Contract for Change

This entry is part 5 of 18 in the series Interview Tom Marine Gets Right Upfront


MM: So you simply got everyone to acknowledge, “Here’s how we do our catalog.” With the idea of really coming to understand if not appreciate exactly the kind of frustration each stakeholder had experienced in this process.

TM: And you know, it’s funny you say that. Actually, at three points during the process, we had everyone come up to the board and sign it, that they agreed with everything that was up on the board.

The first time was after we defined the current process. Everybody agreed. Another time, when we defined an interim process that we felt we could implement without the software solution. So we saw some immediate benefits from defining the process. Then the third sign-off was when everybody agreed to the “new optimal process,” which would include the database publishing system.

MM: Fabulous. What you just described, Tom, is the workflow map in the War Room. It became a visual contract.

TM: Absolutely. Yes. That’s what it was.

MM: What made it easy to sign, is that the stakeholders participated wholly in defining the current state, as well as the interim state in terms of, “Here’s what we could do to make things better without having to automate anything.”

TM: Correct.

Who’s Responsible?

MM: As you begin to create this visual roadmap, people naturally begin to argue about who was responsible for what. Or how things got done. Can you take us through a couple of those scenarios, and how they resolved?

TM: Let me step back just briefly and talk about a little bit of the hierarchy we had at Hubert. I think that that had an effect on those types of situations.

At Hubert, we had a VP of Organizational Development. He was a person who reported to the president but did not have any structure under him. He was a change-management guru.

Because he reported only to the president and had basically no agenda, he could work across departments and not appear to be persuaded by one or the other.

Additionally, this man was trained to facilitate meetings. He was really good at what Peter Block would call the ‘what’ question. That is, “If you ask a ‘what’ question, you’re going to get a whole lot more different types of responses than when you ask a ‘why’ question.”

If you ask, ‘why’—you’re challenging somebody. However, if you’re asking ‘what’—you’re asking them to explain what it is that they need to tell you. That was something that he was a master at doing. He was able to allow people to speak freely, but also was able to get them focused on the right path—together—without creating a lot of disturbances.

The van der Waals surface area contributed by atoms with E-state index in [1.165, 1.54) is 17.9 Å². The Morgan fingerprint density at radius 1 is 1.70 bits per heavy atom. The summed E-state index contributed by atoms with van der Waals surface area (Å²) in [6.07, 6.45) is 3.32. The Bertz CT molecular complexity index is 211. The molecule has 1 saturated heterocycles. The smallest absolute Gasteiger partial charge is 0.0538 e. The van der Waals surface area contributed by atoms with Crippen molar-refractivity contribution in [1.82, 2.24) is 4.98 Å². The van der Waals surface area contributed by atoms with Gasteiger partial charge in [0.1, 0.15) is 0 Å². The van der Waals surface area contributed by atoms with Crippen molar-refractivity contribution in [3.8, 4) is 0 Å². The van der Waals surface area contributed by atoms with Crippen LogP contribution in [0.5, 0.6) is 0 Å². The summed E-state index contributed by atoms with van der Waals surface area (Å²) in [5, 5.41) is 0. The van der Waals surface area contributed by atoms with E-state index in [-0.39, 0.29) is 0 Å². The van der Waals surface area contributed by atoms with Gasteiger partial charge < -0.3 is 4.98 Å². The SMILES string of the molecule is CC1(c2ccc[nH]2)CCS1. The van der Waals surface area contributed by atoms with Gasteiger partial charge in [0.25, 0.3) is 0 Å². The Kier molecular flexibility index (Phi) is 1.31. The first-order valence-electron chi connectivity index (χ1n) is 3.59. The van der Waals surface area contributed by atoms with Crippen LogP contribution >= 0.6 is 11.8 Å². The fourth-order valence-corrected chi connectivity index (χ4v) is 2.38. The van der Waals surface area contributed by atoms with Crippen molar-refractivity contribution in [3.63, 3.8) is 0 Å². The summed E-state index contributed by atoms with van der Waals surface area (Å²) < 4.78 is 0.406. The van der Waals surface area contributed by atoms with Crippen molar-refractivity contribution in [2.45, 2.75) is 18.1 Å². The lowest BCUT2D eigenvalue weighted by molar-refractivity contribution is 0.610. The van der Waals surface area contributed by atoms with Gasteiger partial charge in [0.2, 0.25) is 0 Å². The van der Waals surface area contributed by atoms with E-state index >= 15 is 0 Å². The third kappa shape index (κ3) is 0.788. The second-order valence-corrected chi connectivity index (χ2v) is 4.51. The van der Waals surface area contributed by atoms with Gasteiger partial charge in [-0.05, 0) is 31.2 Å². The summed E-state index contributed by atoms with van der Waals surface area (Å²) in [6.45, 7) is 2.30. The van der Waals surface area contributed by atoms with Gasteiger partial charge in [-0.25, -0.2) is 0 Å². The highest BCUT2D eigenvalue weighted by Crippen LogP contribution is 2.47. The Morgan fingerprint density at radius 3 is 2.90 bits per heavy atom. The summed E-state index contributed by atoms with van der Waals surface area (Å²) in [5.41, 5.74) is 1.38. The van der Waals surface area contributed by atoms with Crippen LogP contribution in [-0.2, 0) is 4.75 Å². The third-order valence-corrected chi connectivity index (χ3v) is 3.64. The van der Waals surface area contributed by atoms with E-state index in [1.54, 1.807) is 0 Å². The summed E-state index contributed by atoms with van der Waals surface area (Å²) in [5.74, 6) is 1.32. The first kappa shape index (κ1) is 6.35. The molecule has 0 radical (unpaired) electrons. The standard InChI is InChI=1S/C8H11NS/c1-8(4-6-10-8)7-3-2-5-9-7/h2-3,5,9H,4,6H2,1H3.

That said, there are some people in every organization that are going to create disturbances. You have to address those—and sometimes, that means that there’s somebody that’s going to have to go. And at Hubert, there was. There was a person that had to go.

At Central, they were fortunate to not have it to that degree. But, there are always those that latch on to change and those that desperately try to avoid it.

Change Management Toolkit

MM: Could you take us through Hubert’s toolkit of change management? What does that mean?

TM: It is making sure that you do things right the first time, and therefore you don’t have to worry about it later. That lives in several different areas. It can live as a whole— meaning if we hadn’t done the research and the white paper and all that stuff upfront, would we’ve been as successful?

But you can take it down to the minutia, too. That is, Hubert identified during the current process that there was a maximum of 7 times where a price could be entered into the workflow. Now, that 7 times didn’t happen all the time— but it wasn’t unusual for a price to be entered at least 4 times into the system at some point.

MM: You had developed this already in the Hubert organization. Is that correct?

TM: It is. But this was by far the biggest change that they’d ever undertaken.

But our VP of Organizational Development also did some train-the-trainer type things.  It was the cultural paradigm. So, the idea was, that if everyone in the company had this skill-set, and then it would be a better place to work.

Let’s say there is a process that involved Sales and Marketing. Maybe a person in the Warehouse was trained to do it. Maybe the Warehouse person would facilitate that meeting, because he did not have an agenda between Sales and Marketing. But if it were a big process across multi-departments— which this one was— then he would be involved with something that big.

MM: Tom, I have found that very few companies have a structured, defined, and repeatable change-management process in place.

TM: I’ve never seen one other than Hubert.

MM: Exactly. And I say that the lack of such a process makes change wrenching, difficult, expensive, and problematic. Inevitably, change means that people have to get out of their comfort zone and get out of their daily routines and habits, and do what is new, uncomfortable, and probably prone to criticism.

TM: Yes.

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